Researchers recently took a closer look at post–fungal keratitis corneal scars to determine what exactly affected vision the most and found irregular astigmatism and scar density were important risk factors for visual acuity, even for those with relatively mild, healed ulcers.

The team evaluated 71 patients from the Mycotic Ulcer Treatment Trial I (MUTT I) approximately 1.8 years after enrollment in the study. They found the mean logMAR best spectacle-corrected visual acuity (BSCVA) was 0.17 (Snellen equivalent 20/32) and it hinged, in part, on the patient’s irregular astigmatism. They noticed 1.0 line of worse BSCVA for each one-line difference between the spectacle correction and contact lens visual acuity.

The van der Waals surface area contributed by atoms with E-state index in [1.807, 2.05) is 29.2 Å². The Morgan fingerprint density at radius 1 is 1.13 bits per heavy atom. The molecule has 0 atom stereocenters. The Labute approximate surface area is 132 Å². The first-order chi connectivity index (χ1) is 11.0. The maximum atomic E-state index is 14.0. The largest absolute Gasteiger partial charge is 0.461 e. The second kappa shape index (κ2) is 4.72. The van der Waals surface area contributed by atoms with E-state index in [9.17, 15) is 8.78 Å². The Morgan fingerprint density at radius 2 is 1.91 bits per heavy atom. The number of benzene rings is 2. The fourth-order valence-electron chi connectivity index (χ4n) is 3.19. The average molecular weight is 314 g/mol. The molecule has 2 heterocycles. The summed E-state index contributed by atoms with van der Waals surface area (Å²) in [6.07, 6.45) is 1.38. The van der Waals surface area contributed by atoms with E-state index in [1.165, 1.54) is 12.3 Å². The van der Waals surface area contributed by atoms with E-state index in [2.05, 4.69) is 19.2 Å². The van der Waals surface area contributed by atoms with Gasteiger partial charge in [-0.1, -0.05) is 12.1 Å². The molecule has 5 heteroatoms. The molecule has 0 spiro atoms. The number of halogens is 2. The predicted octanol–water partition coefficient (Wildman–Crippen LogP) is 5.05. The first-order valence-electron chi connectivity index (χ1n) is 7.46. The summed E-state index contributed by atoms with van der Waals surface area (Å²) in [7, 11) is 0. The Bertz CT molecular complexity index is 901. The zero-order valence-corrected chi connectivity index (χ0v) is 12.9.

As for corneal scar density, they found 1.5 lines of worse vision for each 10-unit increase in the mean central corneal density.

Corneal thickness was the most predictive factor of treatment success, with natamycin-treated eyes showing 29.3μm less thinning at the thinnest point.

“The thinnest point of the corneal scar may be a cornea-specific outcome that could be used to evaluate treatments for corneal ulcers,” the researchers concluded in their paper.

Menda SA, Das M, Panigrahi A, et al. Association of postfungal keratitis corneal scar features with visual acuity. JAMA Ophthalmol. December 5, 2019. [Epub ahead of print].